5 COMMON MISCONCEPTIONS ABOUT FLEXIBLE WORKING

How to navigate the work/life balance trend

With many organizations trying to attract and retain young talent remote work is on the rise, in fact over the next 7 years millennials will comprise three-quarters of the global workforce (Catalyst.org 2017) with Gen Z hot on its heels.  Despite the allure of freelance or consulting roles the recent Deloitte Millennial Survey 2017, found that a permanent full-time role is more appealing given uncertain economic outlooks.  With our ever increasing ‘always on’ society, technology is enabling successful working arrangements outside of an employer’s office.   With flexible working linked to improved organizational performance, increased loyalty and engagement many employers have found this an ideal solution to attract and retain top talent.

At Lighthouse NINE we often find leaders are concerned about embracing this new trend of working due to these top 5 misconceptions:

1. Face Time is Equal to Productivity

This is a long-standing concern of many employers that face time = productivity.  However, The Wall Street Journal reported back in 2010 on a study that found telecommuters were able to cram 19 more hours of work into a week than traditional in office roles, in fact, Stanford University, 2014, reported a 13% productivity increase when workers are allowed flexible working arrangements.  Creating a culture of trust is the foundation for successful flexible working and is accelerated by measuring people on deliverables, not facetime which creates a culture of accountability.

2. Reduced Collaboration

Whilst its true that relationships are built faster and more deeply when people work in proximity, collaboration does not require co-location.  Creating the right environment and utilizing technology will allow your team to work effectively regardless of location.  Be intentional about sharing updates and ideas online, use video conferencing such as Zoom or Blue Jeans to connect face to face, create collaboration boards via Trello or Slack, the possibilities extend well beyond the office walls.

3. Lack of Policy

Many employers view flexibility as a perk to be managed individually by leaders in their respective areas.  This lack of overarching policy and centralized guidelines diminishes the strategic benefit that flexible working can provide.   Lack of parity, competing mindsets around productivity and collaboration can create conflict.  Senior Leaders & HR must create a shared vision about the benefit of flexibility, communicate it, measure it linked to strategic objectives to reap the measurable results.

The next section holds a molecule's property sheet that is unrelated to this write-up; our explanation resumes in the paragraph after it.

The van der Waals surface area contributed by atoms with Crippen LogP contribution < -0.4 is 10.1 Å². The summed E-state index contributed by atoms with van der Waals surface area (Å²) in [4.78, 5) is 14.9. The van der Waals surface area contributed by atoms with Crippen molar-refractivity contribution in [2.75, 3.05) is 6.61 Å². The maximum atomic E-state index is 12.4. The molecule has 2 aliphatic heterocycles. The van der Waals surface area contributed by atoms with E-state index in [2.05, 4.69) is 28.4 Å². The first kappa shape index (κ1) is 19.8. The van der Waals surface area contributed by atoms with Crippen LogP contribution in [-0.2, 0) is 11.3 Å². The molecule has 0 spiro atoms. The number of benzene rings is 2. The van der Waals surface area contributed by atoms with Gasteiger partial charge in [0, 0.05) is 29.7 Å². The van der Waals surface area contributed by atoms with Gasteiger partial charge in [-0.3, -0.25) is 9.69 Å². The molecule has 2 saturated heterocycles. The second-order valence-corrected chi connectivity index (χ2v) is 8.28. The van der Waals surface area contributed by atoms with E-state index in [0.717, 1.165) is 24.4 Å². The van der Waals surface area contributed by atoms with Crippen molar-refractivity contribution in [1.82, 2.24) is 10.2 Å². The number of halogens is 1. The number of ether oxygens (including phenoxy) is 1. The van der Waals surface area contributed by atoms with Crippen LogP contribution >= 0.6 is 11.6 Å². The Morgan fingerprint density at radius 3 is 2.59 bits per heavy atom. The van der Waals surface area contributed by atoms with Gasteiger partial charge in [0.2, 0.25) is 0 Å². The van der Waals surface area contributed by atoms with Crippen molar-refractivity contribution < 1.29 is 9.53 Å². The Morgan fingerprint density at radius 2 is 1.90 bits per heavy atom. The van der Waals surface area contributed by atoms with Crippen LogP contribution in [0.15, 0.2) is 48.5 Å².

4. Our Data Will Be Unsecured

Data is the new gold and security breaches are a real concern for many organizations, particularly with unsecured networks.  To establish a successful flexible working arrangement, work with your IT team to implement safe solutions such as cloud-based applications, virtual private networks (VPN) or two-factor authentication to secure your data.

5. Communication Will Suffer

Leaders often worry that communication will be diminished by remote working, progress will be hard to track and information may get lost in transit.  However, telecommunications allow colleagues to dive into the purpose of a conversation much quicker and a few simple rules can keep communications effective and on- track.  Create ways of working prior to any flexible arrangement to ensure that expectations are clear and tools outlined.  Communications should be adapted to best suit the way each person works. Schedule a regular touchpoint to update on progress and ensure key messages are shared.

The benefits to embracing this trend of working such as flexible start/finish times, ability to work remotely and new unpaid leaves, result in lower rates of absenteeism, increased productivity, greater employee satisfaction and retention, a more diverse and engaged workforce and increased participation from those on LTD.  A new way of working takes time to become the norm, but the benefits far outweigh the discomfort.

For more information on how Lighthouse Nine can help you to create an organization design and culture of trust that supports flexible working go to www.lighthouse9.ca.

Gemma Norman
Partner
Lighthouse Nine Group
One Eva Road, Suite 209 | Etobicoke, ON M9C 4Z5
Office: 416-607-6919
Direct: 905-920-9396
gemma@lighthouse9.ca
Gemma Norman on LinkedIn
www.lighthouse9.ca

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